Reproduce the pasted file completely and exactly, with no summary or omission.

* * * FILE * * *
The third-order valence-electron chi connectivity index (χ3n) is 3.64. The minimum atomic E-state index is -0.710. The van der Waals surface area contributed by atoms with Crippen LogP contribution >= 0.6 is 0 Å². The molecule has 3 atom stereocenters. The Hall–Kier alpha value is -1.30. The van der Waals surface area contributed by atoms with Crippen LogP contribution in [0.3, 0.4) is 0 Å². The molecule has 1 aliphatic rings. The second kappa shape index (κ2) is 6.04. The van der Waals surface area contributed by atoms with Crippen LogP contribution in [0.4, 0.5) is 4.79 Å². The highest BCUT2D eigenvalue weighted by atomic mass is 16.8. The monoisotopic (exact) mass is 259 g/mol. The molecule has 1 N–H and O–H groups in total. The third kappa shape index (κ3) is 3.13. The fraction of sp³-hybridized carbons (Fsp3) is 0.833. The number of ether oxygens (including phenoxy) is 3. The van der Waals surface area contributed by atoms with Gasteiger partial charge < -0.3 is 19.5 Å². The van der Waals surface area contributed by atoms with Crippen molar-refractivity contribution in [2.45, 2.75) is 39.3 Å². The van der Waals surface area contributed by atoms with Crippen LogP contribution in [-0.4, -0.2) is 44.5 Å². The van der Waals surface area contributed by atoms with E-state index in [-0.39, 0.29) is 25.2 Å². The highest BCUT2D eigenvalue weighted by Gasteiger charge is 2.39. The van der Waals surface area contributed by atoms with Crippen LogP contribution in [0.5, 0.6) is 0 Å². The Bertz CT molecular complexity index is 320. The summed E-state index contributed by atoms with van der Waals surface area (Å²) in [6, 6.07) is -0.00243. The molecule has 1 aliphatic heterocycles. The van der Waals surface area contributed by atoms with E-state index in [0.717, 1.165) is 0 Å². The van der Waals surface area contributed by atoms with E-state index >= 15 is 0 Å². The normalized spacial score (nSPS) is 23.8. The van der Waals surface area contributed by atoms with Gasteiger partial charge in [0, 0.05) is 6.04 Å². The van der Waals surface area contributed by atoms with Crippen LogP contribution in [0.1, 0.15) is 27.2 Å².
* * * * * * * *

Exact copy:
The third-order valence-electron chi connectivity index (χ3n) is 3.64. The minimum atomic E-state index is -0.710. The van der Waals surface area contributed by atoms with Crippen LogP contribution >= 0.6 is 0 Å². The molecule has 3 atom stereocenters. The Hall–Kier alpha value is -1.30. The van der Waals surface area contributed by atoms with Crippen LogP contribution in [0.3, 0.4) is 0 Å². The molecule has 1 aliphatic rings. The second kappa shape index (κ2) is 6.04. The van der Waals surface area contributed by atoms with Crippen LogP contribution in [0.4, 0.5) is 4.79 Å². The highest BCUT2D eigenvalue weighted by atomic mass is 16.8. The monoisotopic (exact) mass is 259 g/mol. The molecule has 1 N–H and O–H groups in total. The third kappa shape index (κ3) is 3.13. The fraction of sp³-hybridized carbons (Fsp3) is 0.833. The number of ether oxygens (including phenoxy) is 3. The van der Waals surface area contributed by atoms with Gasteiger partial charge < -0.3 is 19.5 Å². The van der Waals surface area contributed by atoms with Crippen molar-refractivity contribution in [2.45, 2.75) is 39.3 Å². The van der Waals surface area contributed by atoms with Crippen LogP contribution in [-0.4, -0.2) is 44.5 Å². The van der Waals surface area contributed by atoms with E-state index in [-0.39, 0.29) is 25.2 Å². The highest BCUT2D eigenvalue weighted by Gasteiger charge is 2.39. The van der Waals surface area contributed by atoms with Crippen LogP contribution in [0.5, 0.6) is 0 Å². The Bertz CT molecular complexity index is 320. The summed E-state index contributed by atoms with van der Waals surface area (Å²) in [6, 6.07) is -0.00243. The molecule has 1 aliphatic heterocycles. The van der Waals surface area contributed by atoms with E-state index in [0.717, 1.165) is 0 Å². The van der Waals surface area contributed by atoms with E-state index >= 15 is 0 Å². The normalized spacial score (nSPS) is 23.8. The van der Waals surface area contributed by atoms with Gasteiger partial charge in [0, 0.05) is 6.04 Å². The van der Waals surface area contributed by atoms with Crippen LogP contribution in [0.1, 0.15) is 27.2 Å².